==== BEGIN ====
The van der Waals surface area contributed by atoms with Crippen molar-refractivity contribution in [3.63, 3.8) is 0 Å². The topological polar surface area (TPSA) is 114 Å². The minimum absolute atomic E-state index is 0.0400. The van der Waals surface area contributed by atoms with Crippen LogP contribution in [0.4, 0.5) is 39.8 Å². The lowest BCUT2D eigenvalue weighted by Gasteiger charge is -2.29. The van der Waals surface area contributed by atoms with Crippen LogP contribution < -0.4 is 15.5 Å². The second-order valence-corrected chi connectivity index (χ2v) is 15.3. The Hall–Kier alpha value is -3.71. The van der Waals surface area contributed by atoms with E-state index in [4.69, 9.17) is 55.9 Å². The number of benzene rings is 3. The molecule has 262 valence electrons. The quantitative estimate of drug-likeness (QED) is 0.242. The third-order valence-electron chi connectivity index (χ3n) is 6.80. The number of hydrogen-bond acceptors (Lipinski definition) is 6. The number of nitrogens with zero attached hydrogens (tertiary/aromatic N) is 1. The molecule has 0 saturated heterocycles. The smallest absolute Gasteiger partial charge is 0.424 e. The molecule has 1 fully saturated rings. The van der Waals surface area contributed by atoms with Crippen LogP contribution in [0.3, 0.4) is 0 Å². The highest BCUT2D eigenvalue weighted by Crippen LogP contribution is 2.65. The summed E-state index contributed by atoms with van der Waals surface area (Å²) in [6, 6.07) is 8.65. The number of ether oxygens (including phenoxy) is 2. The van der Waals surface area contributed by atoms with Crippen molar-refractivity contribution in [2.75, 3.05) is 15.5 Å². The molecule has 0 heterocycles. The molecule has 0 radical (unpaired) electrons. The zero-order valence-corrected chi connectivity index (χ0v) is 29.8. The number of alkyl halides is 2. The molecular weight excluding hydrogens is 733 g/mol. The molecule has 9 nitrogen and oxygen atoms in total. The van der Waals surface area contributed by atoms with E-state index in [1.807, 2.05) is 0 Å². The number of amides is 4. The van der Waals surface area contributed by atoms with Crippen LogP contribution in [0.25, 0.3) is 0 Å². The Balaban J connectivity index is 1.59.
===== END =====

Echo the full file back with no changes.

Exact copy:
The van der Waals surface area contributed by atoms with Crippen molar-refractivity contribution in [3.63, 3.8) is 0 Å². The topological polar surface area (TPSA) is 114 Å². The minimum absolute atomic E-state index is 0.0400. The van der Waals surface area contributed by atoms with Crippen LogP contribution in [0.4, 0.5) is 39.8 Å². The lowest BCUT2D eigenvalue weighted by Gasteiger charge is -2.29. The van der Waals surface area contributed by atoms with Crippen LogP contribution < -0.4 is 15.5 Å². The second-order valence-corrected chi connectivity index (χ2v) is 15.3. The Hall–Kier alpha value is -3.71. The van der Waals surface area contributed by atoms with E-state index in [4.69, 9.17) is 55.9 Å². The number of benzene rings is 3. The molecule has 262 valence electrons. The quantitative estimate of drug-likeness (QED) is 0.242. The third-order valence-electron chi connectivity index (χ3n) is 6.80. The number of hydrogen-bond acceptors (Lipinski definition) is 6. The number of nitrogens with zero attached hydrogens (tertiary/aromatic N) is 1. The molecule has 0 saturated heterocycles. The smallest absolute Gasteiger partial charge is 0.424 e. The molecule has 1 fully saturated rings. The van der Waals surface area contributed by atoms with Crippen LogP contribution in [0.3, 0.4) is 0 Å². The highest BCUT2D eigenvalue weighted by Crippen LogP contribution is 2.65. The summed E-state index contributed by atoms with van der Waals surface area (Å²) in [6, 6.07) is 8.65. The number of ether oxygens (including phenoxy) is 2. The van der Waals surface area contributed by atoms with Crippen molar-refractivity contribution in [2.75, 3.05) is 15.5 Å². The molecule has 0 heterocycles. The molecule has 0 radical (unpaired) electrons. The zero-order valence-corrected chi connectivity index (χ0v) is 29.8. The number of alkyl halides is 2. The molecular weight excluding hydrogens is 733 g/mol. The molecule has 9 nitrogen and oxygen atoms in total. The van der Waals surface area contributed by atoms with E-state index in [1.807, 2.05) is 0 Å². The number of amides is 4. The van der Waals surface area contributed by atoms with Crippen LogP contribution in [0.25, 0.3) is 0 Å². The Balaban J connectivity index is 1.59.